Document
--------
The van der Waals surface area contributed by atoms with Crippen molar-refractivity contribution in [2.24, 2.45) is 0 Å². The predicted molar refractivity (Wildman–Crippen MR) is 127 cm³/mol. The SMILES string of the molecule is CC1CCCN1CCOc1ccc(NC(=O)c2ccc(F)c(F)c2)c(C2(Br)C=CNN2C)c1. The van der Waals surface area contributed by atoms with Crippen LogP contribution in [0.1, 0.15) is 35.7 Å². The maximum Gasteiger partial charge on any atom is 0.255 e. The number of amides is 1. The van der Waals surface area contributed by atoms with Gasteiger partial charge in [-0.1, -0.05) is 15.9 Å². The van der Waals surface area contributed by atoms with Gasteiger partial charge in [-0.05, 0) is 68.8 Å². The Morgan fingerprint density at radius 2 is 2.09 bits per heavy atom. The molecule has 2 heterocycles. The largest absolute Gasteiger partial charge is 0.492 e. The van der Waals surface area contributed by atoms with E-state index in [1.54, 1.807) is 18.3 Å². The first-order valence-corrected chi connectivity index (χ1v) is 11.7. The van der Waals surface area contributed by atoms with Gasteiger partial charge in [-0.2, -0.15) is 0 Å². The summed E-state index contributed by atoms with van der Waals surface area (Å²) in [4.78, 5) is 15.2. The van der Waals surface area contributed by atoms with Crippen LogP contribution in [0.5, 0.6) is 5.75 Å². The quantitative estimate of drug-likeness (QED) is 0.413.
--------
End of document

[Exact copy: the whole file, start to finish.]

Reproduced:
The van der Waals surface area contributed by atoms with Crippen molar-refractivity contribution in [2.24, 2.45) is 0 Å². The predicted molar refractivity (Wildman–Crippen MR) is 127 cm³/mol. The SMILES string of the molecule is CC1CCCN1CCOc1ccc(NC(=O)c2ccc(F)c(F)c2)c(C2(Br)C=CNN2C)c1. The van der Waals surface area contributed by atoms with Crippen LogP contribution in [0.1, 0.15) is 35.7 Å². The maximum Gasteiger partial charge on any atom is 0.255 e. The number of amides is 1. The van der Waals surface area contributed by atoms with Gasteiger partial charge in [-0.1, -0.05) is 15.9 Å². The van der Waals surface area contributed by atoms with Gasteiger partial charge in [-0.05, 0) is 68.8 Å². The Morgan fingerprint density at radius 2 is 2.09 bits per heavy atom. The molecule has 2 heterocycles. The largest absolute Gasteiger partial charge is 0.492 e. The van der Waals surface area contributed by atoms with E-state index in [1.54, 1.807) is 18.3 Å². The first-order valence-corrected chi connectivity index (χ1v) is 11.7. The van der Waals surface area contributed by atoms with Gasteiger partial charge in [-0.2, -0.15) is 0 Å². The summed E-state index contributed by atoms with van der Waals surface area (Å²) in [4.78, 5) is 15.2. The van der Waals surface area contributed by atoms with Crippen LogP contribution in [0.5, 0.6) is 5.75 Å². The quantitative estimate of drug-likeness (QED) is 0.413.